05.19.2012 12:00 AM

In today’s Sun: Message this, Angry Tom

What a week newly minted NDP Leader Thomas Mulcair has had!

Ever since he donned his tinfoil hat and started hollering at passersby, quite a few of us have started to worry about him. There he stood on Parliament Hill, shaking his fists at the heavens, gnashing his teeth and rending his garments. Sounding crazier than Charlie Sheen on a bad day.

Angry Tom ranted about “Dutch disease.” He raved about how Alberta and Saskatchewan are bad places, run by bad people. He brayed and screeched about how anyone who had the temerity to disagree with him — and there are a growing legion of them — ­ were “messengers” of Stephen Harper.

Angry Tom scared away small children. He terrified the tourists. But he was undeterred. His position was “irrefutable,” he said, and “everyone” agrees that manufacturing job losses are caused by a high dollar, which is caused by surging energy exports, particularly from Alberta.

Well, no.

20 Comments

  1. Sam Gunsch says:

    Macro Research Board 2011, cited by Francis in Financial Post… Mulcair is actually late to the issue, seems to me.

    Diane Francis Apr 16, 2011
    http://opinion.financialpost.com/2011/04/16/canadas-case-of-dutch-disease/#more-12987

    Canada’s case of ‘Dutch Disease’,

    excerpt:
    ” It’s assumed that when the United States catches cold, Canada gets pneumonia. But the reality now is that if China ever catches cold, Canada will get double pneumonia.

    And the reason is, sticking with medical metaphors, that Canada is weak and vulnerable because it has an advanced case of the “Dutch Disease.” This is an affliction caused by a booming resource sector which drives up the currency’s value, which in turn drives out exporters, manufacturing and tourism.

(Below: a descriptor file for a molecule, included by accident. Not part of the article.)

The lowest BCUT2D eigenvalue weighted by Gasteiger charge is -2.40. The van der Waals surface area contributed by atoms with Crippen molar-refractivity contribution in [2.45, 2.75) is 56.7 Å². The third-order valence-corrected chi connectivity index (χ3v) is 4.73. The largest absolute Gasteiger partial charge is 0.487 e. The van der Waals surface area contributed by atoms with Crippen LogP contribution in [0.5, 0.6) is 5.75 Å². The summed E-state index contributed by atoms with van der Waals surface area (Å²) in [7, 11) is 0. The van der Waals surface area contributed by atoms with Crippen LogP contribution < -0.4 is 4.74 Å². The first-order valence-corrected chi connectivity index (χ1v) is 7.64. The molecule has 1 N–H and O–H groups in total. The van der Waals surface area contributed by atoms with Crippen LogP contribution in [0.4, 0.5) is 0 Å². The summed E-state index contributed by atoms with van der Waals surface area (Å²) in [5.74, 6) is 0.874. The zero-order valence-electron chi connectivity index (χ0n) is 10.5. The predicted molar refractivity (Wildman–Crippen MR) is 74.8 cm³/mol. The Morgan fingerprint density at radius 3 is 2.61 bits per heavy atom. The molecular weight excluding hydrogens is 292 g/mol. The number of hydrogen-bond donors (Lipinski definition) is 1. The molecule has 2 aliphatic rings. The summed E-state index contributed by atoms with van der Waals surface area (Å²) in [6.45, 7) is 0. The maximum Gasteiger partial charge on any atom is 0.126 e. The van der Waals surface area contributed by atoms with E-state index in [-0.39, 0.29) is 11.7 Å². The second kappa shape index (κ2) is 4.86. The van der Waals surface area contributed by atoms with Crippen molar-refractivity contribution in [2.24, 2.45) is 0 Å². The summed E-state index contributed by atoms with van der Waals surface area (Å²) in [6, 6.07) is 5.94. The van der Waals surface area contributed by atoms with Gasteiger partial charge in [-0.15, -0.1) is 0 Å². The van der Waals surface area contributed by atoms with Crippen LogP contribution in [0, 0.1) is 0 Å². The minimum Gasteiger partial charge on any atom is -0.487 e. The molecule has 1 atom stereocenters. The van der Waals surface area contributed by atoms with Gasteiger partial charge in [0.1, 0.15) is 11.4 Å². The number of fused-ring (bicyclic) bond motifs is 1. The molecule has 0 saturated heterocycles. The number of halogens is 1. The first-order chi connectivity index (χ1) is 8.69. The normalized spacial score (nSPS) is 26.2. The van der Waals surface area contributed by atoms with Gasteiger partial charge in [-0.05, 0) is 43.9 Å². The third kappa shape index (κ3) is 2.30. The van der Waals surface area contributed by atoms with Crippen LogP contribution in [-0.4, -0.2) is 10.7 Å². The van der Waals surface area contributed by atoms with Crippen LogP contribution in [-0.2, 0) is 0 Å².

Canada’s looming predicament is well described in a report by MacroResearchBoard (MRB), an independent investment consulting firm. Located in London and Montreal, the report is headlined O Canada (Part I) and Uh-Oh Canada (Part II). This study, and its conclusions, should be required reading for every politician and executive in Canada.”

    Canada’s “Dutch Disease”
    http://www.vancouverobserver.com/world/canada/2012/03/01/respected-economist-echoes-mcguinty-petro-dollar-damaging-canadas?page=0,1
    excerpt:

    McGuinty is not the first to warn about the potential negative economic impacts of rapid oil sands development. Last year, the Montreal-based Macro Research Board predicted a detrimental shift they called the “petrolization” of Canada. Another research institute in Montreal warned that “resource booms don’t last forever” and suggested that Canada take steps to maintain a competitive manufacturing industry.

    Canada’s “Dutch Disease”
    http://www.vancouverobserver.com/world/canada/2012/03/01/respected-economist-echoes-mcguinty-petro-dollar-damaging-canadas?page=0,1

  2. Tim says:

    Sure. Angry Tom. Nice try. It will work as well as angry Rob Ford. Anger is an energy. Right?

  3. Tim says:

    Whatever. Anger is an energy. Right?

  4. VH says:

    Warren,

    Debates about economics are healthy for politics and at least the NDP is willing to talk about things that affect Canadians.

    It’s a standard “contract theory” signal to their supporters and would-be supporters that they’re willing to fight on their behalf and take on flak in that regard to get things done.

    I think you know the rest of what I’d normally say and how this relates to the Fed libs, Bob Rae, Iggy, Paul Martin etc.

  5. Dan says:

    Because “the Economist” is a far-left, conspiracy peddling dirtrag for first identifying the dutch disease.

    “A few days ago, this writer questioned the whereabouts of the Conservative party’s anti-Mulcair attack ads.”

    … so he pulled out his trusty list of idioms for “crazy”, and tried to pack them all into one article about Mulcair.

  6. Dan says:

    CBC: “Harper government funded study on ‘Dutch disease’, Study for Industry Canada found a third of manufacturing job losses due to inflated currency”

    LINK: http://www.cbc.ca/news/politics/story/2012/05/18/pol-cp-dutch-disease-industry-canada-jpbs.html

    Liberal Pundit: “There goes the CBC and Industry Canada, howling and hollaring, sounding crazier than Mel Gibson on LSD.”

  7. ottawacon says:

    Seems to me that he is doing a very effective job of dictating the terms of the debate – and leaving no oxygen in the room for the Liberals. He may not have a winnable case against the Tories, but I doubt that is his real objective over this electoral cycle.

  8. Anne Peterson says: